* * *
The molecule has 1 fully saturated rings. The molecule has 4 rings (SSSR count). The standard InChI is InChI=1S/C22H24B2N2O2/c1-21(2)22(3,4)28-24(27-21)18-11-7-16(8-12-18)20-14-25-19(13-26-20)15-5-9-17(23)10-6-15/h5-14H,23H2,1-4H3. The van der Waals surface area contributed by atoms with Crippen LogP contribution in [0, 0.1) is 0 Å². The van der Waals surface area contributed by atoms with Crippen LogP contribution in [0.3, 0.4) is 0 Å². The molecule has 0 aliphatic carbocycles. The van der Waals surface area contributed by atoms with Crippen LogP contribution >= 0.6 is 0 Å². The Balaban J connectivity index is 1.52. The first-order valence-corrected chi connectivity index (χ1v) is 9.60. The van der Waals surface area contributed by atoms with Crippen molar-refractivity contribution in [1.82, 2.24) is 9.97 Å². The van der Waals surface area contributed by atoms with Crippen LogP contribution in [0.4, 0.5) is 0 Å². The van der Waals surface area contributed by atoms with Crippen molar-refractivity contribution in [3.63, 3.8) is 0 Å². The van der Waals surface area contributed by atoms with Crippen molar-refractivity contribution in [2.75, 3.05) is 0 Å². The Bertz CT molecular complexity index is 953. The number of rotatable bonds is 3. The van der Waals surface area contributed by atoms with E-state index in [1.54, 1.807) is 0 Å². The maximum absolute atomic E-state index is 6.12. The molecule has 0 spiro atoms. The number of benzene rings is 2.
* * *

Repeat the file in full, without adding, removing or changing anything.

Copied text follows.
The molecule has 1 fully saturated rings. The molecule has 4 rings (SSSR count). The standard InChI is InChI=1S/C22H24B2N2O2/c1-21(2)22(3,4)28-24(27-21)18-11-7-16(8-12-18)20-14-25-19(13-26-20)15-5-9-17(23)10-6-15/h5-14H,23H2,1-4H3. The van der Waals surface area contributed by atoms with Crippen LogP contribution in [0, 0.1) is 0 Å². The van der Waals surface area contributed by atoms with Crippen LogP contribution in [0.3, 0.4) is 0 Å². The molecule has 0 aliphatic carbocycles. The van der Waals surface area contributed by atoms with Crippen LogP contribution >= 0.6 is 0 Å². The Balaban J connectivity index is 1.52. The first-order valence-corrected chi connectivity index (χ1v) is 9.60. The van der Waals surface area contributed by atoms with Crippen molar-refractivity contribution in [1.82, 2.24) is 9.97 Å². The van der Waals surface area contributed by atoms with Crippen LogP contribution in [0.4, 0.5) is 0 Å². The van der Waals surface area contributed by atoms with Crippen molar-refractivity contribution in [3.63, 3.8) is 0 Å². The van der Waals surface area contributed by atoms with Crippen molar-refractivity contribution in [2.75, 3.05) is 0 Å². The Bertz CT molecular complexity index is 953. The number of rotatable bonds is 3. The van der Waals surface area contributed by atoms with E-state index in [1.54, 1.807) is 0 Å². The maximum absolute atomic E-state index is 6.12. The molecule has 0 spiro atoms. The number of benzene rings is 2.